Aim: To examine attitudes toward and acceptability of HPV vaccination among a community-based sampleof women in the Philippines.
Methods: Self-administered surveys were completed by 435 adult women. Intent toreceive the HPV vaccine was assessed at low, moderate, and high vaccine price through responses on Likert scaleitems. The theory-grounded survey assessed attitudinal correlates, as well as sociodemographic, behavioral, andhealth-related characteristics.
Results: Over half of the sample (54%) was accepting of HPV vaccination at thelow price, but only 30% and 31% were accepting at the moderate and high price, respectively. Negative intentto receive the vaccine was significantly associated with women’s indication that their mothers or partners wereinfluential in their vaccination decisions. Perceived social support, access to transportation, perceived benefits ofvaccination, perceived susceptibility to HPV, history of pap testing, and having been exposed to vaccine-promotingmedia were among factors independently associated with positive intent to receive the vaccine.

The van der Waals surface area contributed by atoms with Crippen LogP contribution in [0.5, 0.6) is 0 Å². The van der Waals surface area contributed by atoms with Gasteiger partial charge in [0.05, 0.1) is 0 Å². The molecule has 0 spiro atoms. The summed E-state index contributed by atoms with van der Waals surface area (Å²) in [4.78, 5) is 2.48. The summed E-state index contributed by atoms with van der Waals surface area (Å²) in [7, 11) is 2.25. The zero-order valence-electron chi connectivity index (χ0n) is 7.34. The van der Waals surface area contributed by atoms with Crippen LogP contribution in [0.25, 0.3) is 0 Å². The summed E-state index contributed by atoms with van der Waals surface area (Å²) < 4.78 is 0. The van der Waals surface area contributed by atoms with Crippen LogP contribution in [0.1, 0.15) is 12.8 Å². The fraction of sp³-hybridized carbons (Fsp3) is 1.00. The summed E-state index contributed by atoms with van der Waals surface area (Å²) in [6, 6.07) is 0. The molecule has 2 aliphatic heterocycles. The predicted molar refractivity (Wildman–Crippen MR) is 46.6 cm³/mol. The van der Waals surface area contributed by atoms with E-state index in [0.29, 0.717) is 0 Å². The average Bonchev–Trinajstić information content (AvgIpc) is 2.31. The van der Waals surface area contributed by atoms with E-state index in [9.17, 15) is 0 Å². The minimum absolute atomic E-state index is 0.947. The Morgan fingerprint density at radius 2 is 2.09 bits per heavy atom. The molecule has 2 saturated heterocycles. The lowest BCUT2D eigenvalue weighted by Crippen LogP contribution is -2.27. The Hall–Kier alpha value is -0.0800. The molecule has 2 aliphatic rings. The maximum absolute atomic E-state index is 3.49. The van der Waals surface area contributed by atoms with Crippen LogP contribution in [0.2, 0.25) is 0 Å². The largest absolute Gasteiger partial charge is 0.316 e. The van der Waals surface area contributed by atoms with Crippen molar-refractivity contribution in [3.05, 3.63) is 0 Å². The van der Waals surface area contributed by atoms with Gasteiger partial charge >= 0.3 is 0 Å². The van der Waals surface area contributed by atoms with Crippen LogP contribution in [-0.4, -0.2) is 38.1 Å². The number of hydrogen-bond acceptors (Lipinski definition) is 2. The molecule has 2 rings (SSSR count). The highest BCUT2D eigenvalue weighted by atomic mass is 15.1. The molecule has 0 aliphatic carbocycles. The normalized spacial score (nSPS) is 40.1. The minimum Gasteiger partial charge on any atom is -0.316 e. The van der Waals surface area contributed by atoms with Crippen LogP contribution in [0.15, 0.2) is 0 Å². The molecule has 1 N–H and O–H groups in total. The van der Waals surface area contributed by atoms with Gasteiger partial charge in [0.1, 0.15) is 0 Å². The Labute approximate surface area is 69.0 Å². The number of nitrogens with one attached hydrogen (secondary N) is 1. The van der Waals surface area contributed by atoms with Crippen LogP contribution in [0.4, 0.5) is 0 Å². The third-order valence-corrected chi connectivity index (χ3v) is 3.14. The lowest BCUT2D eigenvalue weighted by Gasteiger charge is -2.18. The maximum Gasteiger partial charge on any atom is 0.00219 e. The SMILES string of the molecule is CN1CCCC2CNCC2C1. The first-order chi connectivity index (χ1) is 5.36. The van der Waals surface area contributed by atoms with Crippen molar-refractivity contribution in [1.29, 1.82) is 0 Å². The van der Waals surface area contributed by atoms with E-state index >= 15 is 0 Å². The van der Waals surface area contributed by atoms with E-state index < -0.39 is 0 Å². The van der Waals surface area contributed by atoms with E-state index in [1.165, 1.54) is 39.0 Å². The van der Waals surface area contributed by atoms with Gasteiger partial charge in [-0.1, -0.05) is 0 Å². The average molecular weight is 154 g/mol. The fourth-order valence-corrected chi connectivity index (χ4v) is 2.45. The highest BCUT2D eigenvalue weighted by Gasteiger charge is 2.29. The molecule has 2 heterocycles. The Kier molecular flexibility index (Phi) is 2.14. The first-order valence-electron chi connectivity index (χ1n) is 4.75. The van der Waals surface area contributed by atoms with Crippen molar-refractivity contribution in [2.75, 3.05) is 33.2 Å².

Conclusions: HPVvaccine acceptance among Filipina women is contingent on affordable pricing. A successful vaccine initiativein the region must minimize structural barriers, foster familial and social support for vaccination, incorporateHPV education, and work within cultural norms.